In addition to the injury to Porzingis, point guard Luka Doncic (left elbow contusion) and forward Dorian Finney-Smith (left lower leg soreness) sat out Thursday’s game. But their injury aren’t deemed serious.
“Dorian’s got a leg that’s been banged up and Luka’s got an elbow thing that’s been bothering him since (last Saturday’s Los Angeles) Laker game,” Carlisle said. “(Doncic has) tolerated it very well when you consider the frequency of games, the intensity of games.
“Every game has a high level of meaning at this stage. I didn’t realize (Doncic has played) 16 (games) in a row, but now that you’ve mention it, it feels like 16 in a row.”
Carlisle, meanwhile, said it’s too early to tell if Porzingis will be ready when the Mavs host the Washington Wizards on Saturday.
“He seemed to be walking fine afterwards and was in good spirits, so we’ll see how he’s feeling in the next day or so,” Carlisle said. “I could tell that coming back after the better part of a week, it’s not as simple as just walking back out in an NBA game. It’s a different kind of deal.
“This (Detroit) team is young, a very dynamic, athletically and very strong (team and) they’re always hitting you. It was not an easy circumstance for him to come back. Look, we’ll hope for the best and hope it’s not any kind of a serious issue and go from there.”
Porzingis finished the game with 11 points and one rebound and was 5-of-11 from the field after leaving for good with 4:20 remaining in the third quarter and the Mavs nursing a slim 77-73 lead.
Tidbit on 2011 championship team: Before Thursday’s Dallas-Detroit Pistons, Dwane Casey was talking about the Mavs’ 2011 championship series against the Miami Heat.
In particular, Casey, as assistant coach with the Mavs at the time, made reference to Game 5 of that series when the Mavs won, 112-103, after resorting to playing a zone defense.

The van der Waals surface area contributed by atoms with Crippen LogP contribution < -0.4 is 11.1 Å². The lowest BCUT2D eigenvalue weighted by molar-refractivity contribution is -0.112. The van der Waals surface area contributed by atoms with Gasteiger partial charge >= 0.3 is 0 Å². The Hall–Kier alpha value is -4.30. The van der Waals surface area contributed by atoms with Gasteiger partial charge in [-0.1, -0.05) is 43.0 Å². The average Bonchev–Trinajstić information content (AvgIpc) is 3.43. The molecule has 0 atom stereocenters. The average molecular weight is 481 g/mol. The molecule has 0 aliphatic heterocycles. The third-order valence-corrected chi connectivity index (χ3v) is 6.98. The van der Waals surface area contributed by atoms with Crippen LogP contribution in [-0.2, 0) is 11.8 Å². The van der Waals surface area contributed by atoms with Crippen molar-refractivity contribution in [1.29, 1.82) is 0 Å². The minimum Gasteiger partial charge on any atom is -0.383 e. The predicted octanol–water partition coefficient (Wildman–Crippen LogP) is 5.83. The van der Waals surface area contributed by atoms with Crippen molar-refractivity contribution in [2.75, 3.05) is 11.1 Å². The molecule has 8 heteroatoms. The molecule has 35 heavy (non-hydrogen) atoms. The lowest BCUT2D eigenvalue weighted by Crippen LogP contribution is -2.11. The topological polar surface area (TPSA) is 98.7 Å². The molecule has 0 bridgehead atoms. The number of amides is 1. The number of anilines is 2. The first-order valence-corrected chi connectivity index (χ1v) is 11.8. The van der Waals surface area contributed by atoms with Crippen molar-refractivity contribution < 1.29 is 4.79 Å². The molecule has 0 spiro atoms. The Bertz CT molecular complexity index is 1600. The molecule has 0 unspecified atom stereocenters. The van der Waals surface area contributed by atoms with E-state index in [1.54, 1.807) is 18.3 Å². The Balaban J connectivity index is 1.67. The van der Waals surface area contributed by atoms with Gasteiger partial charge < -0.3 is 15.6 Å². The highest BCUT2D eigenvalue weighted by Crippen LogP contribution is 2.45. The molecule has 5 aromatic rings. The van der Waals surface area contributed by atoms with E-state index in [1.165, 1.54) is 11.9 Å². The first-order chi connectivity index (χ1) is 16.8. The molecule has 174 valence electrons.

“Sports Illustrated is doing a story on the 2011 team about how it was Game 5 where we were getting kicked by Miami and they had a big lead on us and we went to the zone and it turned it around,” said Casey, who is now the head coach of the Pistons. “(Former Temple coach) John Chaney used to say, ‘It’s not the ride. It’s the fear of the ride.’
“The zone may not be great, but it’s just that: ‘Ah, it’s a zone.’ Back then it was even more prevailing as far as that feeling. But I think teams today know how to attack it a little bit better. They don’t have the fear of the zone as much as they used to, but it still can be an effective weapon to take a team out of rhythm.”
The Mavs were down, 2-1, in that best-of-seven series to the Heat, but won the last three games and the championship.
Carlisle marvels about Burke: Coach Rick Carlisle has marveled about the recent play of backup point guard Trey Burke.
“He’s a guy seven-eight years into his career that’s experienced adversities at different times and in different sort of situations,” Carlisle said. “He’s learned that it’s a stay-ready business.
“One of the things I love most about him is he’s always a positive upbeat guy whether he’s playing or not. He’s a strong voice in the locker room, he’s all about the right stuff.”
Burke contributed 19 points, five assists and two steals last Monday against the Sacramento Kings, added a career-high tying four steals in Tuesday’s game against the Golden State Warriors, and also scored 15 points in Thursday’s win over Detroit.
“He played terrific in Sacramento, and then basically validated it in a big way – not necessarily with gaudy scoring or anything like that — but just the defensive effort chasing Stephen Curry around,” Carlisle said. “It’s hard to describe how difficult a job that is, but he busted his butt and he’s obviously proven that he’s ready.”